All people crave the truth, says AME Bishop Jeffrey Leath. And one of the key roles for denominations is to be a reliable source of that truth, an arbiter of its trustworthy presentation.
Editor’s note: As the Christian landscape changes, leaders must ask and answer a new question: What’s the future of denominations? This video is part of an occasional series that offers insight on this vital issue. To see the entire series, click here.
The Rt. Rev. Jeffrey N. Leath, a bishop in the African Methodist Episcopal (AME) Church, says the church’s long-term emphasis runs counter to the current culture’s focus on immediate results. However, denominations remain essential as reliable sources of truth. For this reason, he says, they will survive.
Leath earned his M.Div. at Yale Divinity School and his D.Min. at United Theological Seminary in Dayton, Ohio. From 1993 to 2008, he was senior pastor of the historic Mother Bethel Church in Philadelphia, Penn. In July 2008 Leath became the 128th elected and consecrated bishop of the AME Church. His assignment is in the Republic of South Africa. Leath is also the chairman of the Board of Examiners of the Philadelphia Annual Conference.
He spoke with Faith & Leadership about denominations as arbiters of truth and about their role in the global South. The video is an excerpt from the following edited transcript.
Q: What do you see as the future of Christian denominations?
The task of denominations is to continue what they have been. But it is going to be harder, because what denominations do runs counter to where the culture is at the moment. The culture is focused on things that bring about an immediate effect, and denominations are more concerned with a long-term approach, something that is lasting. When you look at things like fashion, you can go 100 years with one style of garment and then all of a sudden you get 10 different styles in a 20-year span. Denominations have a difficult challenge in the current environment.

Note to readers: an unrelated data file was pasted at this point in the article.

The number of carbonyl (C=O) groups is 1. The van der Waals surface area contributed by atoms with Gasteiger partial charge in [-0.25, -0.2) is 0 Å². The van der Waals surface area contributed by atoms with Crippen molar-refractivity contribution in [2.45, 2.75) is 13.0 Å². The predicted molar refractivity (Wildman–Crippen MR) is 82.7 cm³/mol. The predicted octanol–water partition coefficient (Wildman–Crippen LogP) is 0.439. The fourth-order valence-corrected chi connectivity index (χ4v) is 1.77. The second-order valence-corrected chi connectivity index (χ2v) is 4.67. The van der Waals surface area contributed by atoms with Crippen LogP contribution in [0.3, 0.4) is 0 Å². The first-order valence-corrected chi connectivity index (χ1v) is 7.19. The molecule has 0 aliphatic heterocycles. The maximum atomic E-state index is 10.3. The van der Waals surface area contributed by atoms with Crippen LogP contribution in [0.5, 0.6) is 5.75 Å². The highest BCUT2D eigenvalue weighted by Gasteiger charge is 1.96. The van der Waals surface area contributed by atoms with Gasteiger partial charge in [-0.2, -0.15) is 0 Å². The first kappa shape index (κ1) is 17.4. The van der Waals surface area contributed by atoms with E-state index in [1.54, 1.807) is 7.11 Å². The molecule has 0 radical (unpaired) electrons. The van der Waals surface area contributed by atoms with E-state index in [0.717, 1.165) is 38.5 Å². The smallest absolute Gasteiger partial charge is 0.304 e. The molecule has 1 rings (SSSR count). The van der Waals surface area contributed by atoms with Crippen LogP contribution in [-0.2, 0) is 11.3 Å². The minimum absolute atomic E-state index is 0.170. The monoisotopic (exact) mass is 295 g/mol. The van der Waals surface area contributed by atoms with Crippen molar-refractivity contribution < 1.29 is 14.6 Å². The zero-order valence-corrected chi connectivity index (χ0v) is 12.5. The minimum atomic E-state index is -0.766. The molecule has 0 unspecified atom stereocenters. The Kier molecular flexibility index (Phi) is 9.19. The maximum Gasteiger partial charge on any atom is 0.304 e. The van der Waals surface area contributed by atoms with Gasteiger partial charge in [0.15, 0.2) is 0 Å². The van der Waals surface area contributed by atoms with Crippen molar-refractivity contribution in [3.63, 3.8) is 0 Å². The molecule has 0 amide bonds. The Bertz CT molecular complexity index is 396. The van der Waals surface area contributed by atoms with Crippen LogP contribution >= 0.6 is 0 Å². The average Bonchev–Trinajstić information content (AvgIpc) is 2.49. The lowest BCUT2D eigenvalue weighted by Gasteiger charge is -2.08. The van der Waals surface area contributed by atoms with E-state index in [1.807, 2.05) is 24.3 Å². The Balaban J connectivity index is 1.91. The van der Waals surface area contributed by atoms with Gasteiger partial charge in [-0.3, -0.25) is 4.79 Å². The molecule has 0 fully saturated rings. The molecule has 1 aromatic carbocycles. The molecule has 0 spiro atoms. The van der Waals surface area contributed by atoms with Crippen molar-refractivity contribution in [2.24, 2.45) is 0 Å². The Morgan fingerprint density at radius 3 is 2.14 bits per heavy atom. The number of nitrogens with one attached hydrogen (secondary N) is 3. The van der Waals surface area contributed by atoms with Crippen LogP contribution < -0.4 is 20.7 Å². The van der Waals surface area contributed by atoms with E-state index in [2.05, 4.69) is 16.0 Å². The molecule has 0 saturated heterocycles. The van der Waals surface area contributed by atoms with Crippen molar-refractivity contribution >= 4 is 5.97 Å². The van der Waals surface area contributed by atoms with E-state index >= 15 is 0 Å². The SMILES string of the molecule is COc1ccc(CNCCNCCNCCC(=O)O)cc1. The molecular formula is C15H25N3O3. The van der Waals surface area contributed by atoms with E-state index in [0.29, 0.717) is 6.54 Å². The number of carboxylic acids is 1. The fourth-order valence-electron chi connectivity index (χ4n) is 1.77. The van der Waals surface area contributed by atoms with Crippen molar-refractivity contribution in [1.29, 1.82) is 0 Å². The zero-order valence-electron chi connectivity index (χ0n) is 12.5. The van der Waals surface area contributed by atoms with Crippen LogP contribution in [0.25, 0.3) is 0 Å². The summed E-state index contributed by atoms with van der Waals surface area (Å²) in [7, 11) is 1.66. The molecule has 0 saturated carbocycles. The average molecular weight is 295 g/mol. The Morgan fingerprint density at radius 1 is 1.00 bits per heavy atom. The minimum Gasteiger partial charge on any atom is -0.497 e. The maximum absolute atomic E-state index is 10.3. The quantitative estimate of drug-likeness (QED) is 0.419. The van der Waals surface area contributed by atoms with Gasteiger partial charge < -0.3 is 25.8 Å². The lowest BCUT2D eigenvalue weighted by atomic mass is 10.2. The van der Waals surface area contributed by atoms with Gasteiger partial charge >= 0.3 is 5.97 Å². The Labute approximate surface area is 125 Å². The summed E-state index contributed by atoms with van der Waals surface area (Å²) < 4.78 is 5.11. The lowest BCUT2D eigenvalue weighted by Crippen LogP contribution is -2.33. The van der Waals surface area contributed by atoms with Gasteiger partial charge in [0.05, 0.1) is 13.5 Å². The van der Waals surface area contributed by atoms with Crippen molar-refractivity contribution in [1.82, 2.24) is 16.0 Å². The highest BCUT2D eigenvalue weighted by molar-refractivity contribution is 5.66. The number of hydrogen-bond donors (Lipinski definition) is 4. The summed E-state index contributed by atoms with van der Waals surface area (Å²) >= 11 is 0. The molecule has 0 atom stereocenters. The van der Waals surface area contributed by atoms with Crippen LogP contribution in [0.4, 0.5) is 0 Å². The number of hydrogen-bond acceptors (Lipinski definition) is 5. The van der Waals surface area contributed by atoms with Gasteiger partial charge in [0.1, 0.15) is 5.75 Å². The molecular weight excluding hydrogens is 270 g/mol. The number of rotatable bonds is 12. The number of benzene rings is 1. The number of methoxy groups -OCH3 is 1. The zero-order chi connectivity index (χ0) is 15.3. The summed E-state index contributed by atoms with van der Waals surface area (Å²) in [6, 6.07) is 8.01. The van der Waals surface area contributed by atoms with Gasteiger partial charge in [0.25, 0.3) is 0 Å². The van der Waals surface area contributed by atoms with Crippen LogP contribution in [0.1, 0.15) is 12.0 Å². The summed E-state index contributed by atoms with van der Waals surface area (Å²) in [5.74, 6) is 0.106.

They also have a challenge in terms of the issue of authority. Is the individual more authoritative in the current culture than it was, say, 50 or 100 years ago? We have always had people who think outside the box, but are there larger numbers of people looking for that person who is thinking outside the box? Individualism and freedom of expression are issues that denominations have dealt with in the past, but are going to have to deal with more creatively in the future.
We live in an age where authority is often suspect. Things that were everyday for denominations in the past will become interesting challenges.
Q: Some predict the Christian faith will be dominated by the Global South. What role will denominations play in this expansion?
In the global setting denominations will do exactly what they are best known for in the Western world. Denominations cast a greater shadow than congregations do. Talking about the fastest growing denomination is a branding instrument. Denominations are able to cast an image that is different than a church casting an image.
Q: What connections do individual churches in the Global South, in nations such as South Africa, have with their denominations?